Owning A Piece Of Rock

Grammy winner Marty Stuart has amassed a valuable and very cool collection of rock memorabilia. Only serious students should try to sing the same tune.

This appeared on Forbes.com - November 30, 2008

Marty Stuart began fishing guitar picks out of trash cans as a 13-year-old mandolin player touring with bluegrass pioneer Lester Flatt. What started with castoffs grew into a 20,000-piece collection that includes an Elvis Presley sweater and Johnny Cash's handwritten lyrics to "Folsom Prison Blues" and "Man in Black."

Stuart, now 50 and a Grammy-winning country musician, pulled together most of his collection scouring Nashville pawn shops in the early 1980s. He picked up one of Patsy Cline's old stage costumes for $75 that way.

"In those days nobody cared about this stuff," Stuart says.

His collection is now worth millions and fills a warehouse in Hendersonville, Tennessee. Three hundred pieces from it, including the Cash lyrics, are currently on display at the Rock & Roll Hall of Fame & Museum in Cleveland, Ohio.

Are memorabilia like Stuart's a serious investment? Only if you have serious time and money to devote to your collection. Tales abound of collectors shelling out six-figure sums for Stratocasters supposedly strummed by Keith Richards that, it turns out after the check has cleared, came no closer to the Rolling Stone than an enterprising roadie.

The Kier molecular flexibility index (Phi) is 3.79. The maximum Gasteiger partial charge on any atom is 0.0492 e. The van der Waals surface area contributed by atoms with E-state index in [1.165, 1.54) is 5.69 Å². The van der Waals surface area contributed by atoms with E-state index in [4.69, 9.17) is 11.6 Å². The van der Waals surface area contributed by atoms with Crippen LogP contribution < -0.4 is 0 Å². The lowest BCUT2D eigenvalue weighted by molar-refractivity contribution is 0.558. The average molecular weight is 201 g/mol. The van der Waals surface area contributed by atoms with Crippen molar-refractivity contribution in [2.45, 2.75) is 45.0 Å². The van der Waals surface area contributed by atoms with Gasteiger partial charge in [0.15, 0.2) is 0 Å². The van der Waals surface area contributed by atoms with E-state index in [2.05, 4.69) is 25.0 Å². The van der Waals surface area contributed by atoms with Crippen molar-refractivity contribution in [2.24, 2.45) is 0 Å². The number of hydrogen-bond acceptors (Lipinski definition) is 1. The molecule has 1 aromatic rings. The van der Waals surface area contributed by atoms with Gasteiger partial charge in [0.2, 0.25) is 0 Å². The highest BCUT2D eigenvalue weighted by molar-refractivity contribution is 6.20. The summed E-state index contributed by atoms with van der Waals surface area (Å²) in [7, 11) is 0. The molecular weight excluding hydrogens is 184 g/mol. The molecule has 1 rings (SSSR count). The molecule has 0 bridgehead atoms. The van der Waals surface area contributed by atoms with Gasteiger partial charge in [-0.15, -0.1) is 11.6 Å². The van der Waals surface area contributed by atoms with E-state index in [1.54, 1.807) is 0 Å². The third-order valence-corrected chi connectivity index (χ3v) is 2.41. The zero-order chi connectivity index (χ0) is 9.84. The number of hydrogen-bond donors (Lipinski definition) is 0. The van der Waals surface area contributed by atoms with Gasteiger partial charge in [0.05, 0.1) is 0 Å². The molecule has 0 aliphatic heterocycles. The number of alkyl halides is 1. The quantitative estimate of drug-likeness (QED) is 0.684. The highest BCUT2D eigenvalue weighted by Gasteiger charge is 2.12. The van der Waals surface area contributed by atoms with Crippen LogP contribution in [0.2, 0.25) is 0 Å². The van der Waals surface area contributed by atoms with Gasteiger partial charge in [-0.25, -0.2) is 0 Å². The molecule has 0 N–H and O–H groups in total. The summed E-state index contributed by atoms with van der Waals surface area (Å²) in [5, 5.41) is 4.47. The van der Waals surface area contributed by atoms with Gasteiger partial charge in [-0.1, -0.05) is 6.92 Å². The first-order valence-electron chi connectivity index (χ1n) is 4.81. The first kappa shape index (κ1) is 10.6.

Such risks aside, to rock aficionados owning a guitar used by John Lennon resonates in a way that looking at a Monet or Fabergé egg never will. That has sent prices of rock memorabilia soaring. No indexes track this market, but as an indication of how quickly prices have risen lately, a Jimi Hendrix studio guitar that sold for $130,000 in 2004 changed hands last year for $480,000.

Christie's sold the guitar George Harrison used on the Revolver album and in the Beatles' live performances for $567,000. As proof that no memento is too trite to collect, a bidder recently offered $900 for a bank check that the late Beatle signed in 1971.

As with all collectibles, the market for rock memorabilia is governed by greater-fool economics: Items are worth what someone else will pay for them. Blackie, a guitar Eric Clapton played during the 1970s, sold at a charity auction for $959,000.

An Ebay merchant is asking $4,000 for lithographs of Beatles album covers purportedly signed by the Fab Four. Another seller seeks $14,000 for a guitar he claims was signed by Paul McCartney. Both say they have letters proving the items are the real deal.

The market for bogus rock memorabilia is so big that it has even spawned a backlash of vigilantes who've taken it upon themselves to police it. One is a roadie in New Jersey, who does not want to use his name but makes guitar picks for Ozzy Osbourne and other stars. He says he often discovers fakes on Ebay and maintains a Web site, Jeremy's Rock Pages, to highlight them.

"These guys [Ebay sellers] are clearing over $1,500 a month," he says.